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Discussion Starter · #1 ·
Being new to the forum I did a fast run through on the Rifle Forum and did not find info for my question. I have the Predator in .223 and am working up loads. Most of my shooting has been with 55g. FMJ-BT. Tried some 60g. and was all over the place. I have some Hornady 68g HP-BT with IMR 4895 and W 748 powders and as soon as the weather gets better I plan to see how they shoot. At this time I have not gone lighter on bullets than the 55g. I am not looking for your favorite load but rather bullet weight and type for the 1:8 twist barrel that works best for you. Am honing my marksmanship skills on the 50 yard range and by end of summer hope to have some good results on the 100 yard range. Watched a bunch of video over the weekend and they were all over the place. Any insights will be appreciated.
Thanks.
WI Shooter
 

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I shoot the 40 grain VMax. Very fast, flat trajectory, no ricochets, and explosive results. Stabilizes well in slower twist rate barrels and very accurate. I rarely shoot past 400 yards and don’t like to hunt in the wind, although calm days in Idaho are rare. I load it for ARs, Savage model 10, Contender and 223 Ackley Improved in a Savage.
 

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Discussion Starter · #4 ·
I shoot the 40 grain VMax. Very fast, flat trajectory, no ricochets, and explosive results. Stabilizes well in slower twist rate barrels and very accurate. I rarely shoot past 400 yards and don’t like to hunt in the wind, although calm days in Idaho are rare. I load it for ARs, Savage model 10, Contender and 223 Ackley Improved in a Savage.
Thanks for your post dw445. Shooting the 40 grain bullet in several different rifles with a slower twist rate, I was wondering what these twist rates are. Being new to the .223 I am always interested in information from the experienced shooter.
 

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I've found a Hornady factory load to be quite accurate for me: Hornady .223 55 grain SP. It is available in 40 round boxes and is not too expensive, and also the bullet is available as a component. A 1:8 twist should work for this bullet. I believe Sierra still makes a 60 grain hollowpoints as well, which should be good for a 1:8 barrel.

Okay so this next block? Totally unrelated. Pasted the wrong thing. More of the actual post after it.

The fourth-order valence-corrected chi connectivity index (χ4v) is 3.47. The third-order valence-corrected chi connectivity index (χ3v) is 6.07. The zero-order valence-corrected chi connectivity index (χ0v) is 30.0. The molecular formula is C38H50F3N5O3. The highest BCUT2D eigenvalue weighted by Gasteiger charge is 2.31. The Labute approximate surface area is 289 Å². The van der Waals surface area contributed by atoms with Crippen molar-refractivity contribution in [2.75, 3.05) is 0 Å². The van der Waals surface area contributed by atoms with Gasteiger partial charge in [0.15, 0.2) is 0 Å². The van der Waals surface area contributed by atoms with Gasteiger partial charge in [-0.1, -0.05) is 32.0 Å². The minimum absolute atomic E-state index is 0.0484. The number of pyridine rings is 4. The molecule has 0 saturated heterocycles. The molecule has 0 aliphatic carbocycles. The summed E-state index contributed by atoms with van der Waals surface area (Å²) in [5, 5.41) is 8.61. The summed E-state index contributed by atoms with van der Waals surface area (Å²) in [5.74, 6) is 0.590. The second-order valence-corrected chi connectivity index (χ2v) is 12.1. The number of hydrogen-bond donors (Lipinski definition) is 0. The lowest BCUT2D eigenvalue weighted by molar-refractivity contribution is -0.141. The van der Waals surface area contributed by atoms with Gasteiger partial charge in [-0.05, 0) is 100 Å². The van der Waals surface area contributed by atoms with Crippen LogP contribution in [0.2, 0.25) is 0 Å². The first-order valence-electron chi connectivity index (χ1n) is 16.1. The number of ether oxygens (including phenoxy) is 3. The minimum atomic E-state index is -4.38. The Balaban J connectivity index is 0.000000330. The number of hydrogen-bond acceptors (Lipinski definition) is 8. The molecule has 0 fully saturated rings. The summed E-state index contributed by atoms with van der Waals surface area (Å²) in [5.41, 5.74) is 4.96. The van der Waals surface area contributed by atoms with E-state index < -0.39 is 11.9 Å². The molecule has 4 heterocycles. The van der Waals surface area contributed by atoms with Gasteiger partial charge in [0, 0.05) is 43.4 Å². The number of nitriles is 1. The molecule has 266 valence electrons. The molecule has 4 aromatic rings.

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Are these loads intended strictly for poking holes (in really tight groups) in paper for fun? Or are they also meant to be used for hunting of some sort?
 

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Being new to the forum I did a fast run through on the Rifle Forum and did not find info for my question. I have the Predator in .223 and am working up loads. Most of my shooting has been with 55g. FMJ-BT. Tried some 60g. and was all over the place. I have some Hornady 68g HP-BT with IMR 4895 and W 748 powders and as soon as the weather gets better I plan to see how they shoot. At this time I have not gone lighter on bullets than the 55g. I am not looking for your favorite load but rather bullet weight and type for the 1:8 twist barrel that works best for you. Am honing my marksmanship skills on the 50 yard range and by end of summer hope to have some good results on the 100 yard range. Watched a bunch of video over the weekend and they were all over the place. Any insights will be appreciated.
Thanks.
WI Shooter
With a 1:8 twist you must stay 52gr or less for any kind of accuracy. 1:6.5, 1:7 twist if you plan to shoot weight in the 60's and 70's. Notice how hot your barrel gets if you start shooting 60gr + in your 1:8 and you will really stress your rifling. I would shoot 52gr with IMR3031 out of my #1 1:8 and accuracy was supreme out to 400 yrs., In my 1:7twist I shoot 69gr out to 600ys. and score high 80's.
 

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With a 1:8 twist you must stay 52gr or less for any kind of accuracy. 1:6.5, 1:7 twist if you plan to shoot weight in the 60's and 70's. Notice how hot your barrel gets if you start shooting 60gr + in your 1:8 and you will really stress your rifling. I would shoot 52gr with IMR3031 out of my #1 1:8 and accuracy was supreme out to 400 yrs., In my 1:7twist I shoot 69gr out to 600ys. and score high 80's.
Where did all this come from? A 1:12 will shoot the 52 grain just fine. 1:9 will shoot up to 69 grains, 1:8 will shoot 77 grains. 1:6.5, 1:7 will handle the long 90 grain pills. All this assumes conventional lead core bullets. Monolithic bullets can very well need different twist rates.

Remember that required twist rate is actually determined by the length of the bullet, not the weight. And while an understabalized bullet will start to yaw, an over stabalized bullet can still shoot well if you do not have coincentricty problems, which show up fairly quickly in overstabalized bullets.

IMR 3031 under the Speer hollow point has always been a good accurate load for me, wether out of my 1:12 bolt or my 1:9 single shot.
 

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Agree with Greg. My 1:9 loves 50 and 55 grain bullets above all else. But I've found that anything over 62 grains gets shotgunned all over the paper, even if it's expensive quality match ammo. Remember that barrel length and velocity can also affect stabilization, and rifles also have their own distinct likes and dislikes - I've seen fast twist guns that love superlight bullets, and slow twists that shoot accurately with long bullets that no one would believe will hit a barn wall from the inside...
 
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